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The Munali Ni sulfide deposit, southern Zambia: a multi-stage, mafic-ultramafic, magmatic sulfide-magnetite-apatite-carbonate megabreccia

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journal contribution
posted on 23.03.2017, 14:51 by David A. Holwell, Chloe L. Mitchell, Grace A. Howe, David M. Evans, Laura A. Ward, Richard Friedman
The Munali Intrusive Complex (MIC) is a flattened tube-shaped, mafic-ultramafic intrusion located close to the southern Congo Craton margin in the Zambezi belt of southern Zambia. It is made up of a Central Gabbro Unit (CGU) core, surrounded by a Marginal Ultramafic-mafic Breccia Unit (MUBU), which contains magmatic Ni sulfide mineralisation. The MIC was emplaced into a sequence of metamorphosed Neoproterozoic rift sediments and is entirely hosted within a unit of marble. Munali has many of the characteristics of craton-margin, conduit-style, dyke-sill complex-hosted magmatic sulfide deposits. Three-dimensional modelling of the MUBU on the southern side of the MIC, where the Munali Nickel Mine is located, reveals a laterally discontinuous body located at the boundary between footwall CGU and hangingwall metasediments. Mapping of underground faces demonstrates the MUBU to have intruded after the CGU and be a highly complex, multi stage megabreccia made up of atypical ultramafic rocks (olivinites, olivine-magnetite rocks, and phoscorites), poikilitic gabbro and olivine basalt/dolerite dykes, brecciated on a millimetre to metre scale by magmatic sulfide. The breccia matrix is largely made up of a sulfide assemblage of pyrrhotite-pentlandite-chalcopyrite-pyrite with varying amounts of magnetite, apatite and carbonate. The sulfides become more massive towards the footwall contact. Late stage, high temperature sulfide-carbonate-magnetite veins cut the rest of the MUBU. The strong carbonate signature is likely due, in part, to contamination from the surrounding marbles, but may also be linked to a carbonatite melt related to the phoscorites. Ductile deformation and shear fabrics are displayed by talc-carbonate altered ultramafic clasts that may represent gas streaming textures by CO2-rich fluids. High precision U-Pb geochronology on zircons give ages of 862.39 ± 0.84 Ma for the poikilitic gabbro and 857.9 ± 1.9 Ma for the ultramafics, highlighting the multi-stage emplacement but placing both mafic and later ultramafic magma emplacement within the Neoproterozoic rifting of the Zambezi Ocean, most likely as sills or sheet-like bodies. Sulfide mineralisation is associated with brecciation of the ultramafics and so is constrained to a maximum age of 858 Ma. The Ni- and Fe-rich nature of the sulfides reflect either early stage sulfide saturation by contamination, or the presence of a fractionated sulfide body with Cu-rich sulfide elsewhere in the system. Munali is an example of a complex conduit-style Ni sulfide deposit affected by multiple stages and sources of magmatism during rifting at a craton margin, subsequent deformation; and where mafic and carbonatitic melts have interacted along deep seated crustal fault systems to produce a mineralogically unusual deposit.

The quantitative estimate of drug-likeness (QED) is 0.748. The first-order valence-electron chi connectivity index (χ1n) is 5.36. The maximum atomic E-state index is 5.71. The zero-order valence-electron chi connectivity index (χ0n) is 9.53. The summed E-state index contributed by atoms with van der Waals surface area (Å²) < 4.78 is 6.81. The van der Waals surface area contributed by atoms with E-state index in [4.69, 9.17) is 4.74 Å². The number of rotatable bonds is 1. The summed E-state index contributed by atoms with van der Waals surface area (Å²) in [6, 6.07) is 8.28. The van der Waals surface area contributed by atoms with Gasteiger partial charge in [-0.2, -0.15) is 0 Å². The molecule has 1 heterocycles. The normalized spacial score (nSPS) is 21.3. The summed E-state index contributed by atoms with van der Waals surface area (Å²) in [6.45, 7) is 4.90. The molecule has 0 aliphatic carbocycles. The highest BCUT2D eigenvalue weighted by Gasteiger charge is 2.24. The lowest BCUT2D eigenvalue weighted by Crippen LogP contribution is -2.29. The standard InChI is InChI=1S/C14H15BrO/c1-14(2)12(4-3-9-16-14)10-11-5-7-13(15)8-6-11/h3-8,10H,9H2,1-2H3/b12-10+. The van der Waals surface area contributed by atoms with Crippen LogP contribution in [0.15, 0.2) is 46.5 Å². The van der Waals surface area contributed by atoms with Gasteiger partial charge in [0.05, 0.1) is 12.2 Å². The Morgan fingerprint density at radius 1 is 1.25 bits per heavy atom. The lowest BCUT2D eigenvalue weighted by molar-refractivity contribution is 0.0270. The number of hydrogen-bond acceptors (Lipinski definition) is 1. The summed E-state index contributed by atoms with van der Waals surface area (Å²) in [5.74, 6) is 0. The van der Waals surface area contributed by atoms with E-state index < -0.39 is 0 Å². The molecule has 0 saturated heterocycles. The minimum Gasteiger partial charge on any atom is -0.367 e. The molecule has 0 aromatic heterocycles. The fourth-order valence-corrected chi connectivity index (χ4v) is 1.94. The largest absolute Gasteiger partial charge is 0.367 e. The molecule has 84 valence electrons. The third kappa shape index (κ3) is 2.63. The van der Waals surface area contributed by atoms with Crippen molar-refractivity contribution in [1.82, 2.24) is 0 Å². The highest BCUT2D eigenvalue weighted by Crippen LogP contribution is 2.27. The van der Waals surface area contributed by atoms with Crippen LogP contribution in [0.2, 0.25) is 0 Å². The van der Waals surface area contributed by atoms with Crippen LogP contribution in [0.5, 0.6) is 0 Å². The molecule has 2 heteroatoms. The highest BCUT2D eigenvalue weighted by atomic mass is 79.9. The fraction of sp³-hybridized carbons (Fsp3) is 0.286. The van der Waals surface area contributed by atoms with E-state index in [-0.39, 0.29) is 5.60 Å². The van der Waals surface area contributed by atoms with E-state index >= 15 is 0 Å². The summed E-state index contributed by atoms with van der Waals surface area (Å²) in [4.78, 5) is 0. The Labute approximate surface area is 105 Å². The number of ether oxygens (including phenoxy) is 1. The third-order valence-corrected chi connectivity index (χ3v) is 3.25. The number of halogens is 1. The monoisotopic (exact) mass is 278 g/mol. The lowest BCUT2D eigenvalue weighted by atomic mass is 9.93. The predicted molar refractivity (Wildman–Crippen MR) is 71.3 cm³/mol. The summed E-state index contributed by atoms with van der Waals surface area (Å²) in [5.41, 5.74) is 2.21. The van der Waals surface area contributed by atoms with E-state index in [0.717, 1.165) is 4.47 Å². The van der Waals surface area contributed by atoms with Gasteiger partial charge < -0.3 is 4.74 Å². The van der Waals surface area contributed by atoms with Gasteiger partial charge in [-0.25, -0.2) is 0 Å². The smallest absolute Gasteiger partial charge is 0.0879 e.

Funding

The management of Consolidated Nickel Mines, especially Simon Purkiss, are thanked for their assistance with setting up the fieldwork, providing a research funding for this project, including the MGeol projects of CLM, GAH and LAW; and for granting permission to publish. The staff of Mabiza Resources at the Munali Nickel Mine, including Danny Musemeka, Peter Munkondya, and Matt Banda, are thanked for logistical support on site in Zambia and for facilitating underground work. Reviews by Steve Beresford and John Hronsky are acknowledged for providing positive and helpful suggestions in improving the manuscript. The geochronology was funded by a Society of Economic Geologists Student Research Grant awarded to GAH. Discussions in the field with Darryl Mapleson, Daryl Blanks and Rob Moore are acknowledged. Clare Kelly is thanked for technical support with Micromine and Shaun Graham for assistance with Mineralogic mapping at Zeiss and support for LAW’s MGeol project.

History

Citation

Ore Geology Reviews, 2017

Author affiliation

/Organisation/COLLEGE OF SCIENCE AND ENGINEERING/Department of Geology

Version

AM (Accepted Manuscript)

Published in

Ore Geology Reviews

Publisher

Elsevier

issn

0169-1368

eissn

1872-7360

Acceptance date

27/02/2017

Copyright date

2017

Available date

09/03/2018

Publisher version

http://www.sciencedirect.com/science/article/pii/S0169136816306771

Notes

The file associated with this record is under embargo until 12 months after publication, in accordance with the publisher's self-archiving policy. The full text may be available through the publisher links provided above.

Language

en